A. “The Role of Retiree Health Insurance in the Early Retirement of Public Sector Employees,” by John B. Shoven and Sita Slavov (w19563, October 2013, .pdf format, 26p.).
Most private sector workers with employer-provided health insurance have a strong incentive to continue working until Medicare eligibility in order to maintain group health coverage. However, most government employees have access to retiree health coverage, which allows them access to group health coverage even if they retire before Medicare eligibility. We study the impact of retiree health coverage on the probability of stopping work among public sector workers between the ages of 55 and 64. We find that, for state and local government employees, retiree health coverage raises the probability of stopping work by 5.1 percentage points (around 28 percent) between ages 60 and 64. However, we find no evidence that retiree health coverage influences state and local employees’ decisions to stop work at ages 55-59, or that such coverage has an effect on the probability of stopping work for federal and military employees.
B. “Defined Contribution Pension Plans: Sticky or Discerning Money?” by Clemens Sialm, Laura Starks, and Hanjiang Zhang (w19569, October 2013, .pdf format, 53p.).
Participants in defined contribution (DC) retirement plans rarely adjust their portfolio allocations, suggesting that their investment choices and consequent money flows are sticky and not discerning. Yet, the participants’ inertia could be offset by the DC plan sponsors, who adjust the plan’s investment options. We examine these countervailing influences on flows into U.S. mutual funds. We find that flows into funds that derive from DC assets are more volatile and exhibit more performance sensitivity than non-DC flows, primarily due to the adjustments of the investment options by the plan sponsors. Thus, DC retirement money is less sticky and more discerning.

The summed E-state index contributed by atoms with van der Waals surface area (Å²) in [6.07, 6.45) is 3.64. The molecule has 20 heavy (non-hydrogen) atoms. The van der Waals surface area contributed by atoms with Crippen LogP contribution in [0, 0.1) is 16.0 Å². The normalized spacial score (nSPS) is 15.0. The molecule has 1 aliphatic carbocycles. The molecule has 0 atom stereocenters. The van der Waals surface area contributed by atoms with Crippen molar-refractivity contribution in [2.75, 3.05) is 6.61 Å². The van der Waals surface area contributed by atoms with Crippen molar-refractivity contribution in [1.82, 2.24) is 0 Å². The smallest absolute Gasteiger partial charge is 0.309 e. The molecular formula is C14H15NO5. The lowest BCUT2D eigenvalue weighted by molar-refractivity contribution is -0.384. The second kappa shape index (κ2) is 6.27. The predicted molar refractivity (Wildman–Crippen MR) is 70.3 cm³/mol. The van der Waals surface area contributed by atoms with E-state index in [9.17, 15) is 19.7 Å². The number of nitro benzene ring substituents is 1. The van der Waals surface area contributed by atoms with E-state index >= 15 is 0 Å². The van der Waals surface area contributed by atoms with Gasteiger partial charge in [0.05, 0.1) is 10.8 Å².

C. “How Family Status and Social Security Claiming Options Shape Optimal Life Cycle Portfolios,” by Andreas Hubener, Raimond Maurer, and Olivia S. Mitchell (w19583, October 2013, .pdf format, 46p.).
Household decisions are profoundly shaped by a complex set of financial options due to Social Security rules determining retirement, spousal, and survivor benefits, along with benefit adjustments that vary with the age at which these are claimed. These rules influence optimal household asset allocation, insurance, and work decisions, given life cycle demographic shocks such as marriage, divorce, and children. Our model generates a wealth profile and a low and stable equity fraction consistent with empirical evidence. We also confirm predictions that wives will claim retirement benefits earlier than husbands, while life insurance is mainly purchased by younger men. Our policy simulations imply that eliminating survivor benefits would sharply reduce claiming differences by sex while dramatically increasing men’s life insurance purchases.
D. “Who Pays for Public Employee Health Costs?” by Jeffrey Clemens and David M. Cutler (w19582, October 2013, .pdf format, 57p.).
We analyze the incidence of public-employee health benefits. Because these benefits are negotiated through the political process, relevant labor market institutions deviate significantly from the competitive, private-sector benchmark. Empirically, we find that roughly 15 percent of the cost of recent benefit growth was passed onto school district employees through reductions in wages and salaries. Strong teachers’ unions were associated with relatively strong linkages between benefit growth and growth in total compensation. We further find that when economic conditions are poor, straining public budgets, benefit growth is more readily shifted back to public employees. Our analysis is consistent with the view that the costs of public workers’ benefits are difficult to monitor, contributing to benefit oriented, and often under-funded, compensation schemes.